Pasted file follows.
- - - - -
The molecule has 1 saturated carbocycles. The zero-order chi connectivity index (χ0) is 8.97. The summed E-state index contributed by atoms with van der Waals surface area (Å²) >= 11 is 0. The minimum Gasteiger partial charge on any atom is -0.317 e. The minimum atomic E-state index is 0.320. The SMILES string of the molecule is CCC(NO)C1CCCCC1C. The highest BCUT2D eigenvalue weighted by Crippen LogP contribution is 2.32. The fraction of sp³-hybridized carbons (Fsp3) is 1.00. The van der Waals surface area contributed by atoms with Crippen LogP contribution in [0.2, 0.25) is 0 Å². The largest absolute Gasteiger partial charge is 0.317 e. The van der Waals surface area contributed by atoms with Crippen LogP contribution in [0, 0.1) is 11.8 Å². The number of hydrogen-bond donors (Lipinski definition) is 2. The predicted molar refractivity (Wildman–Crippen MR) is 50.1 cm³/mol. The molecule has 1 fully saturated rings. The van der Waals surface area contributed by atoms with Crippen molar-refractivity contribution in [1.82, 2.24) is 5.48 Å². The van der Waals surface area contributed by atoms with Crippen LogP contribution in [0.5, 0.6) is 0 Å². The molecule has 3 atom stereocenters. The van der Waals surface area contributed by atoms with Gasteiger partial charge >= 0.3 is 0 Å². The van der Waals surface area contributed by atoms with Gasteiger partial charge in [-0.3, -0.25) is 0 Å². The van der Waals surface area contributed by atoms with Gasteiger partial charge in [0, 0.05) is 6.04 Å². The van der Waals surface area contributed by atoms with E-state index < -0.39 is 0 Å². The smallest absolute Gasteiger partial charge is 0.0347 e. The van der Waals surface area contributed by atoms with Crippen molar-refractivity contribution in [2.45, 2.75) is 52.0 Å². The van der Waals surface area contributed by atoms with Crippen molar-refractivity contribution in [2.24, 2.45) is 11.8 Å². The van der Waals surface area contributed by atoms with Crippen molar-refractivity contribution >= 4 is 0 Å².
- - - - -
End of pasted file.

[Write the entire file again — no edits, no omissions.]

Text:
The molecule has 1 saturated carbocycles. The zero-order chi connectivity index (χ0) is 8.97. The summed E-state index contributed by atoms with van der Waals surface area (Å²) >= 11 is 0. The minimum Gasteiger partial charge on any atom is -0.317 e. The minimum atomic E-state index is 0.320. The SMILES string of the molecule is CCC(NO)C1CCCCC1C. The highest BCUT2D eigenvalue weighted by Crippen LogP contribution is 2.32. The fraction of sp³-hybridized carbons (Fsp3) is 1.00. The van der Waals surface area contributed by atoms with Crippen LogP contribution in [0.2, 0.25) is 0 Å². The largest absolute Gasteiger partial charge is 0.317 e. The van der Waals surface area contributed by atoms with Crippen LogP contribution in [0, 0.1) is 11.8 Å². The number of hydrogen-bond donors (Lipinski definition) is 2. The predicted molar refractivity (Wildman–Crippen MR) is 50.1 cm³/mol. The molecule has 1 fully saturated rings. The van der Waals surface area contributed by atoms with Crippen molar-refractivity contribution in [1.82, 2.24) is 5.48 Å². The van der Waals surface area contributed by atoms with Crippen LogP contribution in [0.5, 0.6) is 0 Å². The molecule has 3 atom stereocenters. The van der Waals surface area contributed by atoms with Gasteiger partial charge >= 0.3 is 0 Å². The van der Waals surface area contributed by atoms with Gasteiger partial charge in [-0.3, -0.25) is 0 Å². The van der Waals surface area contributed by atoms with Gasteiger partial charge in [0, 0.05) is 6.04 Å². The van der Waals surface area contributed by atoms with E-state index < -0.39 is 0 Å². The smallest absolute Gasteiger partial charge is 0.0347 e. The van der Waals surface area contributed by atoms with Crippen molar-refractivity contribution in [2.45, 2.75) is 52.0 Å². The van der Waals surface area contributed by atoms with Crippen molar-refractivity contribution in [2.24, 2.45) is 11.8 Å². The van der Waals surface area contributed by atoms with Crippen molar-refractivity contribution >= 4 is 0 Å².